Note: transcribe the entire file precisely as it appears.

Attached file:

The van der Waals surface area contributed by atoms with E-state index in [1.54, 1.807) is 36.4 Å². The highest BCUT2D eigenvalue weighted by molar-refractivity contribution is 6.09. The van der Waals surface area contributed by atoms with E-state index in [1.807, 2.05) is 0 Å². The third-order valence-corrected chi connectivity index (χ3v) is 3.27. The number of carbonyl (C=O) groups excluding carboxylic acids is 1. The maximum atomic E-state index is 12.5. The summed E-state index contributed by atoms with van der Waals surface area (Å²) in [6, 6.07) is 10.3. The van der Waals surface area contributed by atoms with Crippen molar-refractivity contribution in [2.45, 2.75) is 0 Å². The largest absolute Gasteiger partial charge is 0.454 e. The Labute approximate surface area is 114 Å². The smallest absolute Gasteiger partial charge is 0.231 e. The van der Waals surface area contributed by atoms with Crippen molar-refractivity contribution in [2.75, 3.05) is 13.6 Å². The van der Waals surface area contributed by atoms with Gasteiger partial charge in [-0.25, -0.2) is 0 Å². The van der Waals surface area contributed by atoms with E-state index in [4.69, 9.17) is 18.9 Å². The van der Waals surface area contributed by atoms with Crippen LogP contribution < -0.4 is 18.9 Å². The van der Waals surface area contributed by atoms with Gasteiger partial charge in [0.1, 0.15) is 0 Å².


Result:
The van der Waals surface area contributed by atoms with E-state index in [1.54, 1.807) is 36.4 Å². The highest BCUT2D eigenvalue weighted by molar-refractivity contribution is 6.09. The van der Waals surface area contributed by atoms with E-state index in [1.807, 2.05) is 0 Å². The third-order valence-corrected chi connectivity index (χ3v) is 3.27. The number of carbonyl (C=O) groups excluding carboxylic acids is 1. The maximum atomic E-state index is 12.5. The summed E-state index contributed by atoms with van der Waals surface area (Å²) in [6, 6.07) is 10.3. The van der Waals surface area contributed by atoms with Crippen molar-refractivity contribution in [2.45, 2.75) is 0 Å². The largest absolute Gasteiger partial charge is 0.454 e. The Labute approximate surface area is 114 Å². The smallest absolute Gasteiger partial charge is 0.231 e. The van der Waals surface area contributed by atoms with Crippen molar-refractivity contribution in [2.75, 3.05) is 13.6 Å². The van der Waals surface area contributed by atoms with Gasteiger partial charge in [-0.25, -0.2) is 0 Å². The van der Waals surface area contributed by atoms with E-state index in [4.69, 9.17) is 18.9 Å². The van der Waals surface area contributed by atoms with Crippen LogP contribution < -0.4 is 18.9 Å². The van der Waals surface area contributed by atoms with Gasteiger partial charge in [0.1, 0.15) is 0 Å².